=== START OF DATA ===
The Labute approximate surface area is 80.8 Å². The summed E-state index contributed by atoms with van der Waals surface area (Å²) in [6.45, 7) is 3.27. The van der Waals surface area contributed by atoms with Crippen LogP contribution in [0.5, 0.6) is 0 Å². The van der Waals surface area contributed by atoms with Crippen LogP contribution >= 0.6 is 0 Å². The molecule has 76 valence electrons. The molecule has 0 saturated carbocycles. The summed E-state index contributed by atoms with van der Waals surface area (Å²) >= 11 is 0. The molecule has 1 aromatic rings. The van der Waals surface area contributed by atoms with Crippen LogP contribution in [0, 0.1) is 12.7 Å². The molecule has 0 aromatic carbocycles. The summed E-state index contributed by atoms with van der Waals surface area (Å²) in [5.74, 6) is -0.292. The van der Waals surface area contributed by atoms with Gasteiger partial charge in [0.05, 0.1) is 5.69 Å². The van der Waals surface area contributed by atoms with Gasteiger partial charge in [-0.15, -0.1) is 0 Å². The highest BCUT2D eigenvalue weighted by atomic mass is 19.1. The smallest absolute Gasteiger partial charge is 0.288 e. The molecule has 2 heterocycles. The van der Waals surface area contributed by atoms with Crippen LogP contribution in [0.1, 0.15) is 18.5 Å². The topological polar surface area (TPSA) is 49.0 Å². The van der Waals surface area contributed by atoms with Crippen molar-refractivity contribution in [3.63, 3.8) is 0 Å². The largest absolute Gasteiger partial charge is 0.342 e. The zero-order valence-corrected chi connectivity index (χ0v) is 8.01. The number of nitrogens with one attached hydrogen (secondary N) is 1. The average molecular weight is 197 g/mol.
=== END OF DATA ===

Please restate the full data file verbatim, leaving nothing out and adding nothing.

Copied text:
The Labute approximate surface area is 80.8 Å². The summed E-state index contributed by atoms with van der Waals surface area (Å²) in [6.45, 7) is 3.27. The van der Waals surface area contributed by atoms with Crippen LogP contribution in [0.5, 0.6) is 0 Å². The van der Waals surface area contributed by atoms with Crippen LogP contribution >= 0.6 is 0 Å². The molecule has 76 valence electrons. The molecule has 0 saturated carbocycles. The summed E-state index contributed by atoms with van der Waals surface area (Å²) >= 11 is 0. The molecule has 1 aromatic rings. The van der Waals surface area contributed by atoms with Crippen LogP contribution in [0, 0.1) is 12.7 Å². The molecule has 0 aromatic carbocycles. The summed E-state index contributed by atoms with van der Waals surface area (Å²) in [5.74, 6) is -0.292. The van der Waals surface area contributed by atoms with Gasteiger partial charge in [0.05, 0.1) is 5.69 Å². The van der Waals surface area contributed by atoms with Gasteiger partial charge in [-0.15, -0.1) is 0 Å². The highest BCUT2D eigenvalue weighted by atomic mass is 19.1. The smallest absolute Gasteiger partial charge is 0.288 e. The molecule has 2 heterocycles. The van der Waals surface area contributed by atoms with Crippen LogP contribution in [0.1, 0.15) is 18.5 Å². The topological polar surface area (TPSA) is 49.0 Å². The van der Waals surface area contributed by atoms with Crippen molar-refractivity contribution in [3.63, 3.8) is 0 Å². The largest absolute Gasteiger partial charge is 0.342 e. The zero-order valence-corrected chi connectivity index (χ0v) is 8.01. The number of nitrogens with one attached hydrogen (secondary N) is 1. The average molecular weight is 197 g/mol.